Richard Monckton Milnes (1809-1885)

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Feelings Excited by some Military Manoeuvres at Verona

What is the lesson I have brought away
After the moment's palpitating glee?
What has this pomp of men, this strong array
Of thousands and ten thousands been to me?
Did I find nothing but the vision gay,
The mere phenomenon that all could see?
Did I feel nothing but the brute display
Of power,--the show of centred energy?

Trembling and humbled, I was taught how hard
It is for our strait minds at once to scan
The might of banded numbers, and regard
The individual soul, the living man;
To use mechanic multitudes, and yet
Our common human feelings not forget!

On a Scene in Tuscany

What good were it to dim the pleasure glow
That lights thy cheek, fair girl, in scenes like these,
By shameful facts and piteous histories?
While we enjoy, what matters what we know?
What tender love-sick looks on us below
Those mountains cast! how courteously the trees
Raise up their branching heads in chalices
For the thick vine to fill and overflow!

This nature is like thee, all-bright, all-mild;
If then some self-wise man should say, that here
Hate, sin, and death held rule for many a year,
That of this kindliest earth there's not a rood
But has been saturate with brother's blood,
Believe him not, believe him not, my child.

Impression on Returning to England

In just accordance with attentive sight,
Through airy space and round our planet ball,
The inorganic world is voiced with light,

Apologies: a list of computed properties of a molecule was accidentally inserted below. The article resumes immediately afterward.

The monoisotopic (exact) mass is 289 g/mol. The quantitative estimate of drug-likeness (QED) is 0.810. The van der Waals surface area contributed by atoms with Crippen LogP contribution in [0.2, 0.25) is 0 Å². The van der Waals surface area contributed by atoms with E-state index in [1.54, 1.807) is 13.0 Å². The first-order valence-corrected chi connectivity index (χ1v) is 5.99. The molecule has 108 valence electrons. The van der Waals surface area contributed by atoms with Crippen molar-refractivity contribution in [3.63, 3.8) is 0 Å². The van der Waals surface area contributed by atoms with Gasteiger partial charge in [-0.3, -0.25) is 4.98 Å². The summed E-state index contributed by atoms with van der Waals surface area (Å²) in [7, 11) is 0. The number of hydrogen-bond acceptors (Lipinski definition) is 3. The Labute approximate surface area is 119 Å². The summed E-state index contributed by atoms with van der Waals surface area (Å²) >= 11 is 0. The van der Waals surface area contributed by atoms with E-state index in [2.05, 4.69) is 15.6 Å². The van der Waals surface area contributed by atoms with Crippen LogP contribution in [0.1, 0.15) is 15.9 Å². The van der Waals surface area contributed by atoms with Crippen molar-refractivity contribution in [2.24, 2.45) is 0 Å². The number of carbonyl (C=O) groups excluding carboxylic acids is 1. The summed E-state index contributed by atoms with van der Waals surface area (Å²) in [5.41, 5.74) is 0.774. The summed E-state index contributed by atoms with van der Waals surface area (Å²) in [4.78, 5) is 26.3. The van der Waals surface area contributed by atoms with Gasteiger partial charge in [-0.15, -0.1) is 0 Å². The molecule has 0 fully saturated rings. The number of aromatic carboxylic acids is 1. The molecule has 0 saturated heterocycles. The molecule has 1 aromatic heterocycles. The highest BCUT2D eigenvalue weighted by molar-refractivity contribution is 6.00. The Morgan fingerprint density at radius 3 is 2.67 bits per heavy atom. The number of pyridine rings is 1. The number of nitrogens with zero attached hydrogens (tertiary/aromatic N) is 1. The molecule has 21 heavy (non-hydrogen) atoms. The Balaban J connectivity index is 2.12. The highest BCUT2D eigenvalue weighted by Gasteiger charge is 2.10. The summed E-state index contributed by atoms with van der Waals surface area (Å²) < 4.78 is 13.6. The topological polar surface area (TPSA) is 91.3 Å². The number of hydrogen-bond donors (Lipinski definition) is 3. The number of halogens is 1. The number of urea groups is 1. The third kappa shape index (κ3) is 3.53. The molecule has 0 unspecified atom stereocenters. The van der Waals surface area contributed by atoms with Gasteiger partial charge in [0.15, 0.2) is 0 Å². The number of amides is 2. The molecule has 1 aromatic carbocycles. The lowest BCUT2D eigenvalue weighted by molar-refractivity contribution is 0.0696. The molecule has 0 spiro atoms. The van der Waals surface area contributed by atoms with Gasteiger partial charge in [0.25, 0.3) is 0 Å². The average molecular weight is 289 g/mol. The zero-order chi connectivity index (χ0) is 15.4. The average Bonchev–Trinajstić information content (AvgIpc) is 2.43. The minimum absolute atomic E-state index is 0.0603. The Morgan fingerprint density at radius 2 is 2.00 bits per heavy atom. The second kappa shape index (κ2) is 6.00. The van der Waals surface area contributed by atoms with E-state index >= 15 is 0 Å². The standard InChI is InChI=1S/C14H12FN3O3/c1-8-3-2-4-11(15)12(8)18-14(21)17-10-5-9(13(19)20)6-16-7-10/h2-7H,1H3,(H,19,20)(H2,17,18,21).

And colours are the words it speaks withal.
Thus has my eye had glad experience
Of that most perfect utterance and clear tone
With which all visible things address the sense,
In lands retiring from the northern zone.

But oh! in what poor language, faintly caught,
Do the old features of my England greet
Her stranger-son--how powerless, how unmeet
For the free vision Italy had taught
What to expect from nature; I must scan
Her face, I fear, no more, and look alone to man.

To Charles Lamb

Thee I would think one of the many wise,
Who in Eliza's time sat eminent,
To our now world, as Purgatory, sent
To teach us what true English poets prize.
Pasquillant froth and foreign galliardize
Are none of thine; but, when of gay intent,
Thou usest staid old English merriment,
Mannerly mirth, which no one dare despise.

The scoffs and girds of our poor critic rout
Must move thy pity, as amidst their mime,
Monk of truth's order, from thy memories
Thou dost updraw sublime simplicities,
Grand thoughts that never can be wearied out,
Showing the unreality of time.

On Revisiting Cambridge

I have a debt of my heart's own to thee,
School of my soul, old lime and cloister shade,
Which I, strange creditor, should grieve to see
Fully acquitted and exactly paid.
The first ripe taste of manhood's best delights,
Knowledge imbibed, while mind and heart agree,
In sweet belated talk on winter nights,
With friends whom growing time keeps dear to me,--

Such things I owe thee, and not only these:
I owe thee the far beaconing memories
Of the young dead, who, having crossed the tide
Of life where it was narrow, deep, and clear,
Now cast their brightness from the further side
On the dark-flowing hours I breast in fear.

Indirect Beauty

Poet and artist think and care not whether
Things hold in truth the glory that they show;
Beauty and beauteous thoughts will go together,
While to one scene a thousand memories flow;
Long spirit-strains from one wild note shall grow,
Magnificent tempests from one cloudy feather,
From one bright ray the sunset's perfect glow,
Hymettian thyme-beds from one plant of heather.

Into one scene a thousand memories flow!
Held we but this reflection at our hearts,
And beauty never past without regard,
No place would lack illuminated parts,
And inward grace with outer mingle so,
That nature should be never dark or hard.